September 4, 2003 | National Review Online


How clever of President Bush.

On Tuesday, he had all Washington atwitter. Everyone – or at least every Democrat and all the “realistic” Republicans such as Sen. Chuck Hagel – was saying: “Hallelujah, Bush has finally seen the light!” At long last, he's recognized “reality.” Thank goodness he's swallowed his silly pride and shoved aside those nasty, nattering neocons and instructed his sensible Secretary of State to go to the U.N. to ask for the help America so obviously and so desperately needs.

But Bush, that sly old fox, knew what would happen next. Colin Powell would ask Jacques Chirac, Gerhardt Schroeder, and Kofi Annan, et al. nicely to lend a helping hand. Powell would diplomatically ignore the fact that these leaders of the international community had never had the slightest interest in seeing the day when the people of Iraq were liberated from the oppression of a murderous dictator.

Mr. Powell would tactfully make believe it was not true that they were, in fact, quite chagrined that the Americans had gone ahead and traded Iraqi's stability for the sake of something as laughable as Iraqi freedom.

Mr. Powell would pretend, as a gentleman should, that our allies – they are our allies, aren't they? – would welcome an invitation to participate in the historic effort to help Iraqis build a decent, free and prosperous nation, the first democracy in the Arab world.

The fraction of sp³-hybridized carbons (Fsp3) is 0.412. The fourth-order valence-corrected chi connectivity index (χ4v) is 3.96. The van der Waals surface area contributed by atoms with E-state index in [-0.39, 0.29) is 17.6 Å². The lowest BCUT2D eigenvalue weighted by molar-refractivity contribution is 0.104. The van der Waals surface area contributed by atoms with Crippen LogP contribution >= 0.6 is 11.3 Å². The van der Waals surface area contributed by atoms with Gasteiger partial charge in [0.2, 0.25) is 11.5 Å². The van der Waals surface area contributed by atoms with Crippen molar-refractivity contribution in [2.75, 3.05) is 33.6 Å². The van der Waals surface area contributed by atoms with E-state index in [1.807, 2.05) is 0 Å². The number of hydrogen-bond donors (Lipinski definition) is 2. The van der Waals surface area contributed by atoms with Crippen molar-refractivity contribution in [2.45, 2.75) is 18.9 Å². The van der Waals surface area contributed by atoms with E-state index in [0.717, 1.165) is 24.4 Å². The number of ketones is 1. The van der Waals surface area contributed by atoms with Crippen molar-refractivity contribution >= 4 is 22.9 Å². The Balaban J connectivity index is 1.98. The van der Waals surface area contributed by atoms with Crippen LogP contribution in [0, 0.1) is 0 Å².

And as Mr. Bush knew, for his trouble Mr. Powell would get slapped – very publicly – in the face.

And then the whole world – or at least the American voting public – would see that it wasn't Bush who was being unreasonable and putting pride ahead of progress and all that. They'd see clearly that the lack of international cooperation is the fault of the Europe an leaders – men who care not a fig about Iraq's future but who love humiliating an American president, especially this American president.

By the way: It's not like the U.N. or the Europeans really have much to contribute to the two tasks that urgently need to get done in Iraq. Blue Helmets aren't about to hunt down Baathist remnants and their jihadi allies from abroad. The Germans have ruled out any military role. I suppose the French could send in the Foreign Legion, but that's not likely unless we're willing to give them a whole lot of Iraqi oil wells in return.

The second big challenge is to begin to build sturdy democratic institutions in Iraq. Since the French weren't able to do that in Cote D'Ivoire where they've been trying for 40 years, how adept are they likely to be in Iraq?

And obviously, the U.N. has no particular aptitude for nation-building. In fact, the U.N. does not even prefer democracies over dictatorships. Rather it is neutral on such questions. That's why there is no fuss at the U.N. over having Syria sit on the U.N. Security Council, and Libya head the U.N. Human Rights Commission. So what could the Europeans do to be useful? Well, they could contribute
a whole lot of money to a sort of Marshall Plan for Iraq. But they won't do that because there is a huge difference between the Marshall Plan that assisted Europe after World War II and any plan to assist Iraq now.

That difference is complicated to explain but it boils down to this: In the former case, Europeans received money. In the latter case, Europeans would have to spend money.

Actually, that's wasn't so hard to explain after all.

Clifford D. May, a former New York Times foreign correspondent, is president of the Foundation for the Defense of Democracies, a policy institute focusing on terrorism.



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